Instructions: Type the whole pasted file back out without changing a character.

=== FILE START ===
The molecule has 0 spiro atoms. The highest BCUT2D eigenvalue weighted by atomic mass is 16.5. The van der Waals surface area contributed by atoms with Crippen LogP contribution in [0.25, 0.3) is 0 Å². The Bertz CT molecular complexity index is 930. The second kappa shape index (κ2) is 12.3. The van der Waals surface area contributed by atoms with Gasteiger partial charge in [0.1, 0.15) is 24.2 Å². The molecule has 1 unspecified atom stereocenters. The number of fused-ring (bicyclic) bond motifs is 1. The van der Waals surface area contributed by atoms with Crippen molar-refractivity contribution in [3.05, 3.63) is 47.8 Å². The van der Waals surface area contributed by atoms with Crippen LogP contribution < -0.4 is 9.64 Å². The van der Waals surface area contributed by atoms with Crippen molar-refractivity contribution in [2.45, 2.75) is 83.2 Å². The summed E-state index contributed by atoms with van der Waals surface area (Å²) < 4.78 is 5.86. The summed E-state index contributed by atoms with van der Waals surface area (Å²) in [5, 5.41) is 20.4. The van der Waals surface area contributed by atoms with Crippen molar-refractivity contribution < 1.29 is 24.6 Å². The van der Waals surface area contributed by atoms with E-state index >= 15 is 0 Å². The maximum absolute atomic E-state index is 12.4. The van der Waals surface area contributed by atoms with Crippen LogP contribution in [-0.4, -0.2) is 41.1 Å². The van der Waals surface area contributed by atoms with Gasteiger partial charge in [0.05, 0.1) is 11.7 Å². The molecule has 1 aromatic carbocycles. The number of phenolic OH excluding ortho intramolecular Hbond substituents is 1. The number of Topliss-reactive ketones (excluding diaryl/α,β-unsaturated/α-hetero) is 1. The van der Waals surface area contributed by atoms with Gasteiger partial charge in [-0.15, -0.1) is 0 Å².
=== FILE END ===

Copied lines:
The molecule has 0 spiro atoms. The highest BCUT2D eigenvalue weighted by atomic mass is 16.5. The van der Waals surface area contributed by atoms with Crippen LogP contribution in [0.25, 0.3) is 0 Å². The Bertz CT molecular complexity index is 930. The second kappa shape index (κ2) is 12.3. The van der Waals surface area contributed by atoms with Gasteiger partial charge in [0.1, 0.15) is 24.2 Å². The molecule has 1 unspecified atom stereocenters. The number of fused-ring (bicyclic) bond motifs is 1. The van der Waals surface area contributed by atoms with Crippen molar-refractivity contribution in [3.05, 3.63) is 47.8 Å². The van der Waals surface area contributed by atoms with Crippen LogP contribution < -0.4 is 9.64 Å². The van der Waals surface area contributed by atoms with Crippen molar-refractivity contribution in [2.45, 2.75) is 83.2 Å². The summed E-state index contributed by atoms with van der Waals surface area (Å²) < 4.78 is 5.86. The summed E-state index contributed by atoms with van der Waals surface area (Å²) in [5, 5.41) is 20.4. The van der Waals surface area contributed by atoms with Crippen molar-refractivity contribution < 1.29 is 24.6 Å². The van der Waals surface area contributed by atoms with E-state index >= 15 is 0 Å². The maximum absolute atomic E-state index is 12.4. The van der Waals surface area contributed by atoms with Crippen LogP contribution in [-0.4, -0.2) is 41.1 Å². The van der Waals surface area contributed by atoms with Gasteiger partial charge in [0.05, 0.1) is 11.7 Å². The molecule has 1 aromatic carbocycles. The number of phenolic OH excluding ortho intramolecular Hbond substituents is 1. The number of Topliss-reactive ketones (excluding diaryl/α,β-unsaturated/α-hetero) is 1. The van der Waals surface area contributed by atoms with Gasteiger partial charge in [-0.15, -0.1) is 0 Å².